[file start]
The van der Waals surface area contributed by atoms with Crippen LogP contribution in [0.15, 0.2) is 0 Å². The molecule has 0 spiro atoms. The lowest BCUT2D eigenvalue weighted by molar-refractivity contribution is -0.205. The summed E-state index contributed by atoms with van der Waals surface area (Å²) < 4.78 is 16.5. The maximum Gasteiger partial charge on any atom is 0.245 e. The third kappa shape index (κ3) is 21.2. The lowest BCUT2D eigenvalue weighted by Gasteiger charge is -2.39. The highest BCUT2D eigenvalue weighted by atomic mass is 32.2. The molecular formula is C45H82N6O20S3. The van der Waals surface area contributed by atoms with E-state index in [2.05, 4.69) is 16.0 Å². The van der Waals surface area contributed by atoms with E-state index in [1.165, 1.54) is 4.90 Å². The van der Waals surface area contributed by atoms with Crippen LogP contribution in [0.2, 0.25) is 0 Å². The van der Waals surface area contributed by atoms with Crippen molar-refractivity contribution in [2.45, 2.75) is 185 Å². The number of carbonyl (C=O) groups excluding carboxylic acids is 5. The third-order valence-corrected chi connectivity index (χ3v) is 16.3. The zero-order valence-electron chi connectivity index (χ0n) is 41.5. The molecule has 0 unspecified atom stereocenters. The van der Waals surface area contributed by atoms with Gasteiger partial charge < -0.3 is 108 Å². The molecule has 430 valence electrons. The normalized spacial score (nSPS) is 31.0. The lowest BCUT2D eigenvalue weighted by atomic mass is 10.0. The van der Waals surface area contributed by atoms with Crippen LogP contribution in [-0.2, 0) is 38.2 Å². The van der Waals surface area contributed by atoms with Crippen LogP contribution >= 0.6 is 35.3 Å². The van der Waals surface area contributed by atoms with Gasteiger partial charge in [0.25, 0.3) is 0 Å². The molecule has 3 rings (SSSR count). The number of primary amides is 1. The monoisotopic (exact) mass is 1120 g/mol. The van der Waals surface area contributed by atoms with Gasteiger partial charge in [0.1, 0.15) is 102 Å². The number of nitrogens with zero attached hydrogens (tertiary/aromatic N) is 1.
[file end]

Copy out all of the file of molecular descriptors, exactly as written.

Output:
The van der Waals surface area contributed by atoms with Crippen LogP contribution in [0.15, 0.2) is 0 Å². The molecule has 0 spiro atoms. The lowest BCUT2D eigenvalue weighted by molar-refractivity contribution is -0.205. The summed E-state index contributed by atoms with van der Waals surface area (Å²) < 4.78 is 16.5. The maximum Gasteiger partial charge on any atom is 0.245 e. The third kappa shape index (κ3) is 21.2. The lowest BCUT2D eigenvalue weighted by Gasteiger charge is -2.39. The highest BCUT2D eigenvalue weighted by atomic mass is 32.2. The molecular formula is C45H82N6O20S3. The van der Waals surface area contributed by atoms with E-state index in [2.05, 4.69) is 16.0 Å². The van der Waals surface area contributed by atoms with E-state index in [1.165, 1.54) is 4.90 Å². The van der Waals surface area contributed by atoms with Crippen LogP contribution in [0.2, 0.25) is 0 Å². The van der Waals surface area contributed by atoms with Crippen molar-refractivity contribution in [2.45, 2.75) is 185 Å². The number of carbonyl (C=O) groups excluding carboxylic acids is 5. The third-order valence-corrected chi connectivity index (χ3v) is 16.3. The zero-order valence-electron chi connectivity index (χ0n) is 41.5. The molecule has 0 unspecified atom stereocenters. The van der Waals surface area contributed by atoms with Gasteiger partial charge < -0.3 is 108 Å². The molecule has 430 valence electrons. The normalized spacial score (nSPS) is 31.0. The lowest BCUT2D eigenvalue weighted by atomic mass is 10.0. The van der Waals surface area contributed by atoms with Crippen LogP contribution in [-0.2, 0) is 38.2 Å². The van der Waals surface area contributed by atoms with Crippen LogP contribution >= 0.6 is 35.3 Å². The van der Waals surface area contributed by atoms with Gasteiger partial charge in [0.25, 0.3) is 0 Å². The molecule has 3 rings (SSSR count). The number of primary amides is 1. The monoisotopic (exact) mass is 1120 g/mol. The van der Waals surface area contributed by atoms with Gasteiger partial charge in [0.1, 0.15) is 102 Å². The number of nitrogens with zero attached hydrogens (tertiary/aromatic N) is 1.